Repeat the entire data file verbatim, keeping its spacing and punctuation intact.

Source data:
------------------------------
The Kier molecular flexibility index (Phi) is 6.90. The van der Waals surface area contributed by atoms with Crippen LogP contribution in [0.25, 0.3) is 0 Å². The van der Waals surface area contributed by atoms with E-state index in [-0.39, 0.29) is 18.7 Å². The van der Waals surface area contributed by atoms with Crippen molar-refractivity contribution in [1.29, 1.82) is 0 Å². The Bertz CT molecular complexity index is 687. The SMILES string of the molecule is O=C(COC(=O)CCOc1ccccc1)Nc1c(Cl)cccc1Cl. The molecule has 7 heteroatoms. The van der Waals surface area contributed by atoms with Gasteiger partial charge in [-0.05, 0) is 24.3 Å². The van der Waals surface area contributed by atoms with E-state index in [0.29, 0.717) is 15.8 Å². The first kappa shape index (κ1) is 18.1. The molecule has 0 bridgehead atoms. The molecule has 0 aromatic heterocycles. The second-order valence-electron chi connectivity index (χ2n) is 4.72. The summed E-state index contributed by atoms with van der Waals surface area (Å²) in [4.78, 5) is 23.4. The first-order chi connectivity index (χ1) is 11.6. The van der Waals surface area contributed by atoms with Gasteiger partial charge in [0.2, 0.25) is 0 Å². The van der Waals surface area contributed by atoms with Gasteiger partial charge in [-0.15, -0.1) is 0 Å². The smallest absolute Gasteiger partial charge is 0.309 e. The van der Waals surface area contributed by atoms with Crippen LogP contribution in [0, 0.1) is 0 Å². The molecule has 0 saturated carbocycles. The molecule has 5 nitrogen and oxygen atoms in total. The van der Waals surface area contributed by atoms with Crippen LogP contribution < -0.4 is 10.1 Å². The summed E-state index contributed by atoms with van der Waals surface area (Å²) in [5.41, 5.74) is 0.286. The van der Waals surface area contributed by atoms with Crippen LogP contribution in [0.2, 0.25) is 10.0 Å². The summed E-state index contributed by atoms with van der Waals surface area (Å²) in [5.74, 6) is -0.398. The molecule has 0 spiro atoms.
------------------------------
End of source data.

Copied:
The Kier molecular flexibility index (Phi) is 6.90. The van der Waals surface area contributed by atoms with Crippen LogP contribution in [0.25, 0.3) is 0 Å². The van der Waals surface area contributed by atoms with E-state index in [-0.39, 0.29) is 18.7 Å². The van der Waals surface area contributed by atoms with Crippen molar-refractivity contribution in [1.29, 1.82) is 0 Å². The Bertz CT molecular complexity index is 687. The SMILES string of the molecule is O=C(COC(=O)CCOc1ccccc1)Nc1c(Cl)cccc1Cl. The molecule has 7 heteroatoms. The van der Waals surface area contributed by atoms with Gasteiger partial charge in [-0.05, 0) is 24.3 Å². The van der Waals surface area contributed by atoms with E-state index in [0.29, 0.717) is 15.8 Å². The first kappa shape index (κ1) is 18.1. The molecule has 0 bridgehead atoms. The molecule has 0 aromatic heterocycles. The second-order valence-electron chi connectivity index (χ2n) is 4.72. The summed E-state index contributed by atoms with van der Waals surface area (Å²) in [4.78, 5) is 23.4. The first-order chi connectivity index (χ1) is 11.6. The van der Waals surface area contributed by atoms with Gasteiger partial charge in [0.2, 0.25) is 0 Å². The van der Waals surface area contributed by atoms with Gasteiger partial charge in [-0.15, -0.1) is 0 Å². The smallest absolute Gasteiger partial charge is 0.309 e. The van der Waals surface area contributed by atoms with Crippen LogP contribution in [0, 0.1) is 0 Å². The molecule has 0 saturated carbocycles. The molecule has 5 nitrogen and oxygen atoms in total. The van der Waals surface area contributed by atoms with Crippen LogP contribution < -0.4 is 10.1 Å². The summed E-state index contributed by atoms with van der Waals surface area (Å²) in [5.41, 5.74) is 0.286. The van der Waals surface area contributed by atoms with Crippen LogP contribution in [0.2, 0.25) is 10.0 Å². The summed E-state index contributed by atoms with van der Waals surface area (Å²) in [5.74, 6) is -0.398. The molecule has 0 spiro atoms.